Rivers are where it breeds, but it will spend at least part of its life in salt water. Spawning happens on either side of a period of around 4-5 years in females, and 3-4 years in males, and eggs are laid in fast-moving freshwater, where the temperature will determine how fast females mature.

This is another interesting adaptation to a chaotic environment and would serve the animal well under normal circumstances. 2

5. Their offspring must fend for themselves

As R-strategists, the parents have no interest in their offspring after they’ve been ejected as eggs from the back end. Babies may stay inside the egg for a couple of weeks, and feed off a yolk for a week or two more after hatching. Then, they’re on their own. 

At this stage, they’re exceptionally vulnerable to predation and will be eaten by almost anything bigger than they are. All they can eat are zooplankton, insects and crustaceans. 

Since females can only breed every few years, their millions of eggs give them a fighting chance of survival. It will take these baby fish well over a decade to reach sexual maturity, and they will grow larger every year until they die. 

Kaluga Sturgeon swimming

6. They’re heavily threatened

So, despite having so many eggs, it’s clear why they’re all so important. A birthing event in Kaluga sturgeons is essentially an enormous chumming of the waters for all predators to enjoy. 

But even before they’re spawned, these eggs are a target of a much more sinister predator: gastronomes. 

Since 2008, China has witnessed an 80% decline in Kaluga. While the species is mostly protected, the price of its eggs creates a strong market for poaching, and over the past 100 years, the species as a whole has dropped by over 90%.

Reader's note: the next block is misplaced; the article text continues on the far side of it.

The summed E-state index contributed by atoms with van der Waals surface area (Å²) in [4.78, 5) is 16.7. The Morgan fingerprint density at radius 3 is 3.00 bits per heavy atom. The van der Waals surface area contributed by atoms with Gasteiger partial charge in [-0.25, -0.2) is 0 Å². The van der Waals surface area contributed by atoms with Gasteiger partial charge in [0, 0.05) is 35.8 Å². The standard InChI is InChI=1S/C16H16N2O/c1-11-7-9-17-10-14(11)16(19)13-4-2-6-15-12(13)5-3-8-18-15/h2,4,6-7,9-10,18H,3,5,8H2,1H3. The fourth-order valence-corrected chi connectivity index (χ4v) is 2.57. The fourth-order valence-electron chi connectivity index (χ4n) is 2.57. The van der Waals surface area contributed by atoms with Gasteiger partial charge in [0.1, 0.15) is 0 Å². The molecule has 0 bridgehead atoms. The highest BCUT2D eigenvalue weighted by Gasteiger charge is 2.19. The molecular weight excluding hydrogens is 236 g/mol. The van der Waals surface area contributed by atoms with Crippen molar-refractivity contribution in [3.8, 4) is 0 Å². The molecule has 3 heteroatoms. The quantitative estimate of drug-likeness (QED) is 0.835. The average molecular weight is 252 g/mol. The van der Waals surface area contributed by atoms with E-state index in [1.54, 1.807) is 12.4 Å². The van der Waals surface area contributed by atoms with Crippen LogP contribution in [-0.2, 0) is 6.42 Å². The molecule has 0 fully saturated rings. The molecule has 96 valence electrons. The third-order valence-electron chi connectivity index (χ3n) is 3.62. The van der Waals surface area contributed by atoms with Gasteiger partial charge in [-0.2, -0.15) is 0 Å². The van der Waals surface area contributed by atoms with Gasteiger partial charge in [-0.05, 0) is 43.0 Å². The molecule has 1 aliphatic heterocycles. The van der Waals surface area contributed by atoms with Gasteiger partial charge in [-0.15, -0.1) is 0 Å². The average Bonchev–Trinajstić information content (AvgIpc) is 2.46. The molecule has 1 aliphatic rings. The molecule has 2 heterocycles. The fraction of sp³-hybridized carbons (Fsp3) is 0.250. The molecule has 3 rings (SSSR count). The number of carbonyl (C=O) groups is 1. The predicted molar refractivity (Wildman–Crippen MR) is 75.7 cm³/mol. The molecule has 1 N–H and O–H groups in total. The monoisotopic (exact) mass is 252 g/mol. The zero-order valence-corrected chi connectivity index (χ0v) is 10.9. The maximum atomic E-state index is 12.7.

This might seem like a long time, but it’s a mere three generations for the fish. 3

7. Overfishing has almost wiped them out

Poaching is the major cause of their decline, but poaching is a result of their protected status, before which they were heavily overfished. 

From 1957-2005, 117 tons of their eggs were being harvested each year. The slow rate of recovery from breeding so rarely means that pressure from increasing river pollution is a serious threat to the remaining populations. 

The good news is, they’re doing better in captivity.

8. They’re being farmed

This species doesn’t do too badly on fish farms, which not only makes the production of the caviar cheaper but helps to guarantee their genetic stock. 

Still, healthy genes are not a priority for fish farmers, and hybrids have been released back into rivers as a result of escaped experiments. Hybrids between the Kaluga and the Japanese sturgeon are now invasive in some areas, posing a threat to local species.

Further, the caviar industry doesn’t benefit from flooding the market with caviar, so they’re likely to keep the price high, which maintains the market for poaching of wild salmon. 

Still, captive breeding, even for farming, provides conservationists with valuable data that could be used to maintain protective stock for the species. 

9. The Kaluga might just bite back

There’s been rumours of large predatory fish in the Amur River basin attacking humans. The kaluga fish is the top suspect.

Kaluga Fact-File Summary

Scientific Classification

Kingdom: Animalia
Phylum: Chordata
Class: Actinopterygii
Order: Acipenseriformes
Family: Acipenseridae
Genus: Huso
Species: Huso Dauricus

Fact Sources & References

  1. R-strategists, K-strategists and Survivorship curves: The reproductive adaptations of different organism”, ECO-INTELLIGENT™.
  2. Hajime Matsubara (2012), “The Kaluga sturgeon (Huso dauricus) from the coast of southernmost Okhotsk Sea, Hokkaido, Japan”, J-Stage.
  3. Kaluga”, IUCN Red List.